If you think you need to re-take tests to improve scores, the last chance is in the Fall of your Senior year. Seniors applying to the UC or CSU systems should have all testing completed by the December test dates to meet application deadlines. Some colleges, such as; Cal Poly San Louis Obispo, San Diego State, and Long Beach State indicate that the last test they will accept is the October test date. Check college websites to confirm individual testing deadlines.

Begin Preparation Early - take the psat

Begin preparation early and get diagnostic feedback on your skills by taking the PSAT.
PSAT/NMSQT is a standardized test that students are encouraged to take in their Junior year. Some students take the exam in the Sophomore year. The PSAT is used to qualify students for National Merit Scholarship program of recognition and college scholarships. The PSAT provides practice for the SAT, the college entrance qualifying exam. Students are notified regarding registration for the PSAT through the Daily Bulletin.

Some commonly asked questions:

Why should students take the PSAT/NMSQT?
The PSAT/NMSQT is the best preparation for the SAT Reasoning Test. Students in eleventh grade who take the test and meet other program entry requirements may enter National Merit Scholarship Corporation programs. Most important, the PSAT/NMSQT is a comprehensive tool that gives valuable feedback to both the student and the school. All students who take the PSAT/NMSQT will receive an official Score Report. They will receive scores in critical reading, mathematics, and writing skills and will see how their scores compare to those of other students across the country. Through a question-by-question review of answers, students will be able to see which answers they got right or wrong. They will also receive a personalized statement of specific academic skills that need attention along with suggested steps to improve those skills. Students will receive free information from colleges and universities by using My CollegeQuickStart to access free resources and information about college and career planning.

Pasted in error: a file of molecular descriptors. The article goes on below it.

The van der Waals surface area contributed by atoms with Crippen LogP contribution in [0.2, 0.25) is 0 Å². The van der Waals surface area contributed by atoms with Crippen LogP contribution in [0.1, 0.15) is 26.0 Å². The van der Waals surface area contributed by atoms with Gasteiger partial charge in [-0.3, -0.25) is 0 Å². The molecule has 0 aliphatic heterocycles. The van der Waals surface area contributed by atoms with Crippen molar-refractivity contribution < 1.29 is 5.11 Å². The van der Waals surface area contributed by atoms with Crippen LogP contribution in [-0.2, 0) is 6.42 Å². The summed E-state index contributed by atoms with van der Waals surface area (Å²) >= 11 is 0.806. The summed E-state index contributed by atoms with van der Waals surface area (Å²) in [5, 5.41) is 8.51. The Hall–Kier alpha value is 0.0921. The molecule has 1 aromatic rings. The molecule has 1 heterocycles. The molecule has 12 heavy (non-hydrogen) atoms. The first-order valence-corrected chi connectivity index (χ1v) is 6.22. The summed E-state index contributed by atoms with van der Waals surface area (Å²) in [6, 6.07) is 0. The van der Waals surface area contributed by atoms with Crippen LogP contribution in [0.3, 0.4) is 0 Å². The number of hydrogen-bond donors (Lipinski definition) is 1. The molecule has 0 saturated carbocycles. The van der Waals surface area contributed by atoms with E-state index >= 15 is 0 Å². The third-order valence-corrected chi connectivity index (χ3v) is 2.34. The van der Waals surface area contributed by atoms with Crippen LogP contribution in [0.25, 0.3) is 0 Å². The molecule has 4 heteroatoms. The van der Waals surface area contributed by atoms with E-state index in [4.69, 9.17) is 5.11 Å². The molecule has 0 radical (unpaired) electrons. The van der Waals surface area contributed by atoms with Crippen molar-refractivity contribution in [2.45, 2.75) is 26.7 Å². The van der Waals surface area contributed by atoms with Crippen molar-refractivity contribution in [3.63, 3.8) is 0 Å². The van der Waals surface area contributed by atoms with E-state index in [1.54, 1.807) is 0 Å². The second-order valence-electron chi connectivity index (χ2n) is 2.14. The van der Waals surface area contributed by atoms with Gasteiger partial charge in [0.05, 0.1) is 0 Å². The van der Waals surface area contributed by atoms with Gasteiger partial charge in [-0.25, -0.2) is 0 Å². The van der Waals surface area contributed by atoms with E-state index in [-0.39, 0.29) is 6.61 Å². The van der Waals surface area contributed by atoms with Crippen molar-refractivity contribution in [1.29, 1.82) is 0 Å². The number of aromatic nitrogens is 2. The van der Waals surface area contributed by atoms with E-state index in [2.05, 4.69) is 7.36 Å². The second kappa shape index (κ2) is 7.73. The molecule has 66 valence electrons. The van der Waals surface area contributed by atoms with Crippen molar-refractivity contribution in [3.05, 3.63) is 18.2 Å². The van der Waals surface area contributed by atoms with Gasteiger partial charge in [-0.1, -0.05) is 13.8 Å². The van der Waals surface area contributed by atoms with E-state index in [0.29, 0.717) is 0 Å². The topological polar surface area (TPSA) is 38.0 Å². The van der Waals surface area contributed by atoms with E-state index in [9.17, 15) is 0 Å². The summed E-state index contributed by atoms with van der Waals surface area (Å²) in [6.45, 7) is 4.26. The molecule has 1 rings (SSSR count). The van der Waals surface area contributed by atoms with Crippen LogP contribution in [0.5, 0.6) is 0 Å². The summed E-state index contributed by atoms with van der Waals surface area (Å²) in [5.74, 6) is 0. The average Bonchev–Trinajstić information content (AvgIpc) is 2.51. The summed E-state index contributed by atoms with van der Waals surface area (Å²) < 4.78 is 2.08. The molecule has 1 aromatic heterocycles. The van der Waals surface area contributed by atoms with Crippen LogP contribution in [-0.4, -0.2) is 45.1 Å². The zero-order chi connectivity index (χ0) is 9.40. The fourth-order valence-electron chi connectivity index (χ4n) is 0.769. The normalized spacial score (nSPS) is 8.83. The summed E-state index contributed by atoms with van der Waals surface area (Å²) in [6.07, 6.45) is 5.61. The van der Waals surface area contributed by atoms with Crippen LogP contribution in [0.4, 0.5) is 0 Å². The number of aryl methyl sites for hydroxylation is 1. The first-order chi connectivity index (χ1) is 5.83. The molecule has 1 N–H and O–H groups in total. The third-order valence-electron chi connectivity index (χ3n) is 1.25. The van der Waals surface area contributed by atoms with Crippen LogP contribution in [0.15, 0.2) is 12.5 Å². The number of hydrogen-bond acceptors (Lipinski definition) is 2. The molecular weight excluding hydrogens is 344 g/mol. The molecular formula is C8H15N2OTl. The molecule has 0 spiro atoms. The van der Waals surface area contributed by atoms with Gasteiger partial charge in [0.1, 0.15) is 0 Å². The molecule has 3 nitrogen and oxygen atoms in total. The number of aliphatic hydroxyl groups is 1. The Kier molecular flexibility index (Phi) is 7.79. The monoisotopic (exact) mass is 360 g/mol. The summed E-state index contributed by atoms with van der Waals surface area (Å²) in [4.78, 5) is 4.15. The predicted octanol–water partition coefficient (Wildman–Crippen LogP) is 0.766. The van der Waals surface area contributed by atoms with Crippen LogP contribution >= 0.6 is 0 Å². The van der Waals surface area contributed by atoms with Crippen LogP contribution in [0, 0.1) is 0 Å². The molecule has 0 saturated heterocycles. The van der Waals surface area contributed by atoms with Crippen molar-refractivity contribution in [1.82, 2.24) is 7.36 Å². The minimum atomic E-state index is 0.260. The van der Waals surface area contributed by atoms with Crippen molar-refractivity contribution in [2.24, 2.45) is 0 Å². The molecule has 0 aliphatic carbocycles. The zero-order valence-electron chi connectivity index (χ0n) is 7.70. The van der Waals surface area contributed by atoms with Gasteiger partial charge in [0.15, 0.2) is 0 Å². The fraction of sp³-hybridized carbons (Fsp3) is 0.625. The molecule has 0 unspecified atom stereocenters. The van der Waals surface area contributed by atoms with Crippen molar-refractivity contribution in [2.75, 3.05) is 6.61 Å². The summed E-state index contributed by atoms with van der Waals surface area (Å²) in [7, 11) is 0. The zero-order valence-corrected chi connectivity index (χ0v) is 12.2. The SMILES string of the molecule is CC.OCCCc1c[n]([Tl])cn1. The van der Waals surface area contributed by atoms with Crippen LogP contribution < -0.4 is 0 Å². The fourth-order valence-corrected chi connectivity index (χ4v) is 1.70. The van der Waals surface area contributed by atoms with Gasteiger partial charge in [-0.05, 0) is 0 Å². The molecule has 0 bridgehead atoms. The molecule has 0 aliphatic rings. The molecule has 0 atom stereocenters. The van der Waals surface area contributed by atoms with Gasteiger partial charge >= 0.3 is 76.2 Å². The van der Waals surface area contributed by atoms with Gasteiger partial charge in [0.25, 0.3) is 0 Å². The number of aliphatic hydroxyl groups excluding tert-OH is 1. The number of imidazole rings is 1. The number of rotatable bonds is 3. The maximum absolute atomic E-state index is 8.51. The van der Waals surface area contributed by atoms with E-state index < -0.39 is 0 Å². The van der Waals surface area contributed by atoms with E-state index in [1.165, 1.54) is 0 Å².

Who should take the PSAT/NMSQT?
Typically, students take the PSAT/NMSQT in the Junior year of high school. It is also beneficial for Freshmen and Sophomore students to take the test to get a head start on improving academic skills needed for success in college and beyond.


How many times may a student take this test?
Only once a year, but there is no limit to how many years a student may participate. If students do not do well on the test will it hurt their chances of getting into college? Absolutely not. If anything, the PSAT/NMSQT will improve their chances, since it provides personalized information on the types of skills that the student needs to improve to prepare for the SAT and college. PSAT/NMSQT scores are NOT sent to colleges.

When may we expect to see the results from the PSAT/NMSQT?
Schools will receive Score Reports in December and will notify students regarding when, where, and how to get their individual reports. Schools also receive an extra copy for the student’s file.

See your Counselor if you have any further questions.

Community college assessment tests

If you plan to go to a community college, you must take assessment tests in Writing, Reading Comprehension, and Mathematics to enroll. These exams are used to determine which courses you are eligible to take. It is important to review and take practice tests to do your best on the assessment tests so you don’t have to repeat curriculum that you already know. SVHS Seniors will have a specific date set aside to test at the Cabrillo Assessment Center. Call the Assessment Center at 479-6165 for an appointment if you miss the SVHS test date.